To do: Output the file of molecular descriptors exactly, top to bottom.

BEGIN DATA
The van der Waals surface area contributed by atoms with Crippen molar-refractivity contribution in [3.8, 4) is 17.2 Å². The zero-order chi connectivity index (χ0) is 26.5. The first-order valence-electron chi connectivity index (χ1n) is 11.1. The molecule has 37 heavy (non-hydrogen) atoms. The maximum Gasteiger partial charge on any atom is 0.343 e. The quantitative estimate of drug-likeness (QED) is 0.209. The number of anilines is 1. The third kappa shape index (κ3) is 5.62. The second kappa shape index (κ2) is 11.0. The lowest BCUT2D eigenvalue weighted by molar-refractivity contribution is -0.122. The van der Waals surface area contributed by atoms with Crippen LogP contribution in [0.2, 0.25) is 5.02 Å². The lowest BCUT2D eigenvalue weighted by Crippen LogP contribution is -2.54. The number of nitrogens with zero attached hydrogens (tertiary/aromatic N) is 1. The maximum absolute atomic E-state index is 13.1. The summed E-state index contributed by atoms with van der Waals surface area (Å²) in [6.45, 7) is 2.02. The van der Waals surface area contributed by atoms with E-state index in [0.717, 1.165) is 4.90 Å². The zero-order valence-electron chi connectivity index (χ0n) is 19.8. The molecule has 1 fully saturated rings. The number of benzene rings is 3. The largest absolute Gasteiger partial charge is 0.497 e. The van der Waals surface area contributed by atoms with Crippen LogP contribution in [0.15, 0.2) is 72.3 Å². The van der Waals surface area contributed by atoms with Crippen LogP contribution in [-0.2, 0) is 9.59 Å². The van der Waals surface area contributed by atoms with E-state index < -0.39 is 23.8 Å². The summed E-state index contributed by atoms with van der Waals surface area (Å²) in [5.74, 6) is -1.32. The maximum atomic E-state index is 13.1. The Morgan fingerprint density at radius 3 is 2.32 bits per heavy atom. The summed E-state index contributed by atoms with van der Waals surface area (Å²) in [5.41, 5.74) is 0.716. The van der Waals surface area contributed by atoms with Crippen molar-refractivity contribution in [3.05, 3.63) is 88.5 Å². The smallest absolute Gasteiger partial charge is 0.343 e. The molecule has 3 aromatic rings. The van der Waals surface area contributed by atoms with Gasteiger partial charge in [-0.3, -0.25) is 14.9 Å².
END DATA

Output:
The van der Waals surface area contributed by atoms with Crippen molar-refractivity contribution in [3.8, 4) is 17.2 Å². The zero-order chi connectivity index (χ0) is 26.5. The first-order valence-electron chi connectivity index (χ1n) is 11.1. The molecule has 37 heavy (non-hydrogen) atoms. The maximum Gasteiger partial charge on any atom is 0.343 e. The quantitative estimate of drug-likeness (QED) is 0.209. The number of anilines is 1. The third kappa shape index (κ3) is 5.62. The second kappa shape index (κ2) is 11.0. The lowest BCUT2D eigenvalue weighted by molar-refractivity contribution is -0.122. The van der Waals surface area contributed by atoms with Crippen LogP contribution in [0.2, 0.25) is 5.02 Å². The lowest BCUT2D eigenvalue weighted by Crippen LogP contribution is -2.54. The number of nitrogens with zero attached hydrogens (tertiary/aromatic N) is 1. The maximum absolute atomic E-state index is 13.1. The summed E-state index contributed by atoms with van der Waals surface area (Å²) in [6.45, 7) is 2.02. The van der Waals surface area contributed by atoms with E-state index in [0.717, 1.165) is 4.90 Å². The zero-order valence-electron chi connectivity index (χ0n) is 19.8. The molecule has 1 fully saturated rings. The number of benzene rings is 3. The largest absolute Gasteiger partial charge is 0.497 e. The van der Waals surface area contributed by atoms with Crippen LogP contribution in [0.15, 0.2) is 72.3 Å². The van der Waals surface area contributed by atoms with Crippen LogP contribution in [-0.2, 0) is 9.59 Å². The van der Waals surface area contributed by atoms with E-state index < -0.39 is 23.8 Å². The summed E-state index contributed by atoms with van der Waals surface area (Å²) in [5.74, 6) is -1.32. The maximum atomic E-state index is 13.1. The Morgan fingerprint density at radius 3 is 2.32 bits per heavy atom. The summed E-state index contributed by atoms with van der Waals surface area (Å²) in [5.41, 5.74) is 0.716. The van der Waals surface area contributed by atoms with Crippen molar-refractivity contribution in [3.05, 3.63) is 88.5 Å². The smallest absolute Gasteiger partial charge is 0.343 e. The molecule has 3 aromatic rings. The van der Waals surface area contributed by atoms with Gasteiger partial charge in [-0.3, -0.25) is 14.9 Å².